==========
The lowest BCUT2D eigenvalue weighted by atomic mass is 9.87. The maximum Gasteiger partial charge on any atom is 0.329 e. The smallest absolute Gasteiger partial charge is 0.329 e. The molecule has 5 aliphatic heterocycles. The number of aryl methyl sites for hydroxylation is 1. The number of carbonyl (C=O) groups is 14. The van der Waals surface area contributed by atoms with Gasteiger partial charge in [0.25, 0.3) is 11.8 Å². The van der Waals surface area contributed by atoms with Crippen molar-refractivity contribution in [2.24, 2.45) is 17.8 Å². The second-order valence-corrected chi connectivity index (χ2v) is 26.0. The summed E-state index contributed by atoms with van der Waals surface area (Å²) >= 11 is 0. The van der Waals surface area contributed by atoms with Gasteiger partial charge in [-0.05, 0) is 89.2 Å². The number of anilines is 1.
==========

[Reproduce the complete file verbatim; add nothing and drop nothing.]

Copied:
The lowest BCUT2D eigenvalue weighted by atomic mass is 9.87. The maximum Gasteiger partial charge on any atom is 0.329 e. The smallest absolute Gasteiger partial charge is 0.329 e. The molecule has 5 aliphatic heterocycles. The number of aryl methyl sites for hydroxylation is 1. The number of carbonyl (C=O) groups is 14. The van der Waals surface area contributed by atoms with Gasteiger partial charge in [0.25, 0.3) is 11.8 Å². The van der Waals surface area contributed by atoms with Crippen molar-refractivity contribution in [2.24, 2.45) is 17.8 Å². The second-order valence-corrected chi connectivity index (χ2v) is 26.0. The summed E-state index contributed by atoms with van der Waals surface area (Å²) >= 11 is 0. The van der Waals surface area contributed by atoms with Gasteiger partial charge in [-0.05, 0) is 89.2 Å². The number of anilines is 1.